Green Park Tube Station the other day.
Quote of the Day
“When the missionaries came to Africa they had the Bible and we had the land. They said ‘Let us pray.’ We closed our eyes. When we opened them we had the Bible and they had the land.”
- Bishop Desmond Tutu
Musical alternative to the morning’s radio news
Bob Dylan | Bob Dylan’s Dream
Long Read of the Day
What the Algorithm Does to Young Girls
For years I’ve been convinced that Instagram is terminally toxic for teenage girls. But who am I, a white male boomer, to know anything about this? So maybe you can understand why I have been so struck by the writing of Freya India, and particularly by this essay, which I stumbled upon the other day. If you’re a parent or grandparent of teenage girls, maybe you should read it and ponder.
Let’s say you were born in the year 1999, so Instagram comes out when you are 12. Back then it was fairly benign: a platform to share pretty sunsets and candid pictures with friends. A few years in, the editing app FaceTune arrives (launched in 2014), and everyone on your feed starts to look perfect. You start editing yourself—smoothing your skin, reshaping your nose, restructuring your jaw. By the time you’re 16, your Instagram face is very different from your natural face, which you’ve come to despise.
And then the algorithms are introduced: your feed is no longer chronological but customized. Instagram now serves you not just photos of the friends you follow but of “influencers”—beautiful women from all over the world, selecting the ones that make you feel the most insecure. Soon you get ads to fix your flaws: Botox; fillers; Brazilian Butt Lifts! By the time TikTok comes out you’re 18, and your feed tracks you even faster. Hate your nose? Try this editing app. Not enough? Try this video editing app. Want it in real life? Nose jobs near you! Suddenly you’re in your 20s and you’ve transformed your style, your face, maybe even your body. And yet you are still insecure. You still hate how you look. And every day your feeds flash on with This is your sign to get a nose job!, The earlier you start Botox the better!, Get ready with me for a Brazilian butt lift!
For many girls, this rewiring of their self-image, this pressure to alter their appearance, happened without them realizing it. It was gradual. Subtle. Drip-fed.
And where have we ended up?
Read on to find out.
Henry K, contd.
A People’s Obituary of Henry Kissinger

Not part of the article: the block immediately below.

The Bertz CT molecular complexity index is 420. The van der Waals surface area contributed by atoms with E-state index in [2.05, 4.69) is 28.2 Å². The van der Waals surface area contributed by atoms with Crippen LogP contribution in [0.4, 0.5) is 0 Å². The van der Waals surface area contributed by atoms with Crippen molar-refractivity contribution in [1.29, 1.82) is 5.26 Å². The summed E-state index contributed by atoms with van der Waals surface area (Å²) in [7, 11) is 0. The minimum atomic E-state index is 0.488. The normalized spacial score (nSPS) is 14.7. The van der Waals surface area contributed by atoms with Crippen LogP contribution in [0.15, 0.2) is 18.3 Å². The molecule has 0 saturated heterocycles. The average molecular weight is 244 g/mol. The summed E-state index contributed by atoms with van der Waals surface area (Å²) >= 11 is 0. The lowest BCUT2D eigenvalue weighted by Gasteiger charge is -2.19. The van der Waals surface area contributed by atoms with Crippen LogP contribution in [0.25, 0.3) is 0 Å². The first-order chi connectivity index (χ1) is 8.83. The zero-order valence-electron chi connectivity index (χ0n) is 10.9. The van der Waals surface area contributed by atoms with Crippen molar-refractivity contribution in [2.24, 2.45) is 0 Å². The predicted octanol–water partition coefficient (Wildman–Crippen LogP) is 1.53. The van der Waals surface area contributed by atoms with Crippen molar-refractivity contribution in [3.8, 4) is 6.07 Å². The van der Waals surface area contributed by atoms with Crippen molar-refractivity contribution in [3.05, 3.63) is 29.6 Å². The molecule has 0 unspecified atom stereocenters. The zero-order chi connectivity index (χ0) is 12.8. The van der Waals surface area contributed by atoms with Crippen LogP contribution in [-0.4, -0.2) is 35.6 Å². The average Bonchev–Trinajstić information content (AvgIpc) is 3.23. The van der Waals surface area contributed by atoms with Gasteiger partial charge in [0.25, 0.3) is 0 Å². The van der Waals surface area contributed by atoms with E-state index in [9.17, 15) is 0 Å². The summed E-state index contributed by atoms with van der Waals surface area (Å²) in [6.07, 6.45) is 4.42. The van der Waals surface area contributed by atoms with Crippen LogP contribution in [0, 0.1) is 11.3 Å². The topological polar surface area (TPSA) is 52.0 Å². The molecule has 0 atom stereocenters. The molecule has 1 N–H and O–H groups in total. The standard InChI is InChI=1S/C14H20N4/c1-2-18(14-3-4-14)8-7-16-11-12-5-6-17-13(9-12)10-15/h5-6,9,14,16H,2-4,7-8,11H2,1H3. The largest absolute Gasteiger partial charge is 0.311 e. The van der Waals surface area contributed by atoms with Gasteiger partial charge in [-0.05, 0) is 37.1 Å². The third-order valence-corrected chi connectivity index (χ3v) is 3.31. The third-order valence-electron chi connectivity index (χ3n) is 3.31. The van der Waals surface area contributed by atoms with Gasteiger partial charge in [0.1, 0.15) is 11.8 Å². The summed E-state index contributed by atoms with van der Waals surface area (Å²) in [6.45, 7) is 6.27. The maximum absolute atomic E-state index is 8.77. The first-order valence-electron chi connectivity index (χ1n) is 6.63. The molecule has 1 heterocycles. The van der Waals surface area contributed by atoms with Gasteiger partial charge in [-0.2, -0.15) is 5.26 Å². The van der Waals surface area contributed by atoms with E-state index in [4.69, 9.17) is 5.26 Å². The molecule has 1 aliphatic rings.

Scorching assessment by historian Greg Grandin in The Nation. He contends that “reading Kissinger as an alien out of tune with the chords of American Exceptionalism misses the point of the man. He was in fact the quintessential American, his cast of mind moulded to his place and time”.
At every single one of America’s postwar turning points, moments of crisis when men of good will began to express doubts about American power, Kissinger broke in the opposite direction. He made his peace with Nixon, whom he first thought was unhinged; then with Ronald Reagan, whom he initially considered hollow; and then with George W. Bush’s neocons, despite the fact that they all rose to power attacking Kissinger; and finally with Donald Trump, whom Kissinger fancifully imagined as the realization of his belief that the greatness of great statesmen resides in their spontaneity, their agility, their ability to thrive on chaos, on, as Kissinger wrote in the 1950s, “perpetual creation, on a constant redefinition of goals.”
“There are two kinds of realists,” Kissinger wrote in the early 1960s, “those who manipulate facts and those who create them. The West requires nothing so much as men able to create their own reality.” Trump, the reality-show president, certainly creates his own reality. A “phenomenon,” Kissinger called Trump, saying that “something remarkable and new” might emerge out of his presidency.
It’s a great piece, worth reading in full, which cuts the old brute down to size. Isaiah Berlin, observing K’s weird partnership with Richard Nixon (whom he seemed to despise), christened the beast ’Nixonger’, presumably because it was more than the sum of its grotesque parts.
My commonplace booklet
Charlie Stross (Whom God Preserve) had heard bad things about Google Bard, the search giant’s ‘AI’-assisted search tool. So he decided to test it on a topic on which he is a world expert: himself. It doesn’t end well, but Charlie’s account of it is both funny and serious.
His takeaway: “LLMs don’t answer your questions accurately—rather, they deliver a lump of text in the shape of an answer.”
Something I noticed, while drinking from the Internet firehose.
This is my Treat of the Week, a recording of Benedict Cumberbatch reading a letter of complaint from George Bernard Shaw to the management of the Royal Opera House after attending a performance of Don Giovanni.
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